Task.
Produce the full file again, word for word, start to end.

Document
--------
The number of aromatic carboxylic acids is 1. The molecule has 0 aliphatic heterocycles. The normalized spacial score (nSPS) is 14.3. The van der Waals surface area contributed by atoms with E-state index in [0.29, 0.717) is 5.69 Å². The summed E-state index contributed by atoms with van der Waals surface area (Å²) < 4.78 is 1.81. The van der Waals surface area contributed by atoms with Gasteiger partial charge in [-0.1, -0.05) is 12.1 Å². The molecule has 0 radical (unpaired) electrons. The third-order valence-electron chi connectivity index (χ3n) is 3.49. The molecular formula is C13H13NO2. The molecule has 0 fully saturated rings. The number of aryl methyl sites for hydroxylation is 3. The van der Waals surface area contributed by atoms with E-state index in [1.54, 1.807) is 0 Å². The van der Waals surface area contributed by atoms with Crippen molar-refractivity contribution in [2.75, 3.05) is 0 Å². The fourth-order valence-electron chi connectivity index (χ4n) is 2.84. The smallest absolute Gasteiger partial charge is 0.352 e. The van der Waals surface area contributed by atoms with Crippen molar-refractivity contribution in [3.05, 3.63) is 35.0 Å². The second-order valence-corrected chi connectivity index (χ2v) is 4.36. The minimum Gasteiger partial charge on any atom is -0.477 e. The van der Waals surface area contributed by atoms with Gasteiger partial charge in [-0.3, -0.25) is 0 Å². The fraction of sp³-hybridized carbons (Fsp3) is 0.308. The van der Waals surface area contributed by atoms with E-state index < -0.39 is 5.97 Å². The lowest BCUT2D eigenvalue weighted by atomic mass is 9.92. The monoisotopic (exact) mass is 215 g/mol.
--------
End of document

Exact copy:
The number of aromatic carboxylic acids is 1. The molecule has 0 aliphatic heterocycles. The normalized spacial score (nSPS) is 14.3. The van der Waals surface area contributed by atoms with E-state index in [0.29, 0.717) is 5.69 Å². The summed E-state index contributed by atoms with van der Waals surface area (Å²) < 4.78 is 1.81. The van der Waals surface area contributed by atoms with Gasteiger partial charge in [-0.1, -0.05) is 12.1 Å². The molecule has 0 radical (unpaired) electrons. The third-order valence-electron chi connectivity index (χ3n) is 3.49. The molecular formula is C13H13NO2. The molecule has 0 fully saturated rings. The number of aryl methyl sites for hydroxylation is 3. The van der Waals surface area contributed by atoms with E-state index in [1.54, 1.807) is 0 Å². The van der Waals surface area contributed by atoms with Crippen molar-refractivity contribution in [2.75, 3.05) is 0 Å². The fourth-order valence-electron chi connectivity index (χ4n) is 2.84. The smallest absolute Gasteiger partial charge is 0.352 e. The van der Waals surface area contributed by atoms with Crippen molar-refractivity contribution in [3.05, 3.63) is 35.0 Å². The second-order valence-corrected chi connectivity index (χ2v) is 4.36. The minimum Gasteiger partial charge on any atom is -0.477 e. The van der Waals surface area contributed by atoms with Gasteiger partial charge in [-0.3, -0.25) is 0 Å². The fraction of sp³-hybridized carbons (Fsp3) is 0.308. The van der Waals surface area contributed by atoms with E-state index < -0.39 is 5.97 Å². The lowest BCUT2D eigenvalue weighted by atomic mass is 9.92. The monoisotopic (exact) mass is 215 g/mol.